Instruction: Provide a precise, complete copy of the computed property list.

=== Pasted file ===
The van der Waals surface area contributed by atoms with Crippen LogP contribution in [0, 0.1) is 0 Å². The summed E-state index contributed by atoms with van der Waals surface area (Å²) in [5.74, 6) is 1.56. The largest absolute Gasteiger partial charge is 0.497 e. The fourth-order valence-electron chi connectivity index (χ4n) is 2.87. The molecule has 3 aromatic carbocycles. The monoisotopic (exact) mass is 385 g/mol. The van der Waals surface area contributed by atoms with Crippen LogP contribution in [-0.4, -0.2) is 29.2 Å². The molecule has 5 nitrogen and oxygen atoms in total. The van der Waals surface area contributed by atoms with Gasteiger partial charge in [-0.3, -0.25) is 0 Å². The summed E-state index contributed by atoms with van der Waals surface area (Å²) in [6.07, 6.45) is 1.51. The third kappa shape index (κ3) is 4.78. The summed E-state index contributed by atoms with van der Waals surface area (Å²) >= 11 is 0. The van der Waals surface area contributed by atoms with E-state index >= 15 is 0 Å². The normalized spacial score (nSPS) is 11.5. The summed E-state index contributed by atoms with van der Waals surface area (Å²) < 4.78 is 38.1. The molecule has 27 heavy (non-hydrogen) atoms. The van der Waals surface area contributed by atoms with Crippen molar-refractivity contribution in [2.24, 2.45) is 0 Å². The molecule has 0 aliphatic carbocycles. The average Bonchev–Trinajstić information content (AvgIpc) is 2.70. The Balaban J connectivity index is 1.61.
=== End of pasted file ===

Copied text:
The van der Waals surface area contributed by atoms with Crippen LogP contribution in [0, 0.1) is 0 Å². The summed E-state index contributed by atoms with van der Waals surface area (Å²) in [5.74, 6) is 1.56. The largest absolute Gasteiger partial charge is 0.497 e. The fourth-order valence-electron chi connectivity index (χ4n) is 2.87. The molecule has 3 aromatic carbocycles. The monoisotopic (exact) mass is 385 g/mol. The van der Waals surface area contributed by atoms with Crippen LogP contribution in [-0.4, -0.2) is 29.2 Å². The molecule has 5 nitrogen and oxygen atoms in total. The van der Waals surface area contributed by atoms with Gasteiger partial charge in [-0.3, -0.25) is 0 Å². The summed E-state index contributed by atoms with van der Waals surface area (Å²) in [6.07, 6.45) is 1.51. The third kappa shape index (κ3) is 4.78. The summed E-state index contributed by atoms with van der Waals surface area (Å²) >= 11 is 0. The van der Waals surface area contributed by atoms with E-state index >= 15 is 0 Å². The normalized spacial score (nSPS) is 11.5. The summed E-state index contributed by atoms with van der Waals surface area (Å²) < 4.78 is 38.1. The molecule has 27 heavy (non-hydrogen) atoms. The van der Waals surface area contributed by atoms with Crippen molar-refractivity contribution in [2.24, 2.45) is 0 Å². The molecule has 0 aliphatic carbocycles. The average Bonchev–Trinajstić information content (AvgIpc) is 2.70. The Balaban J connectivity index is 1.61.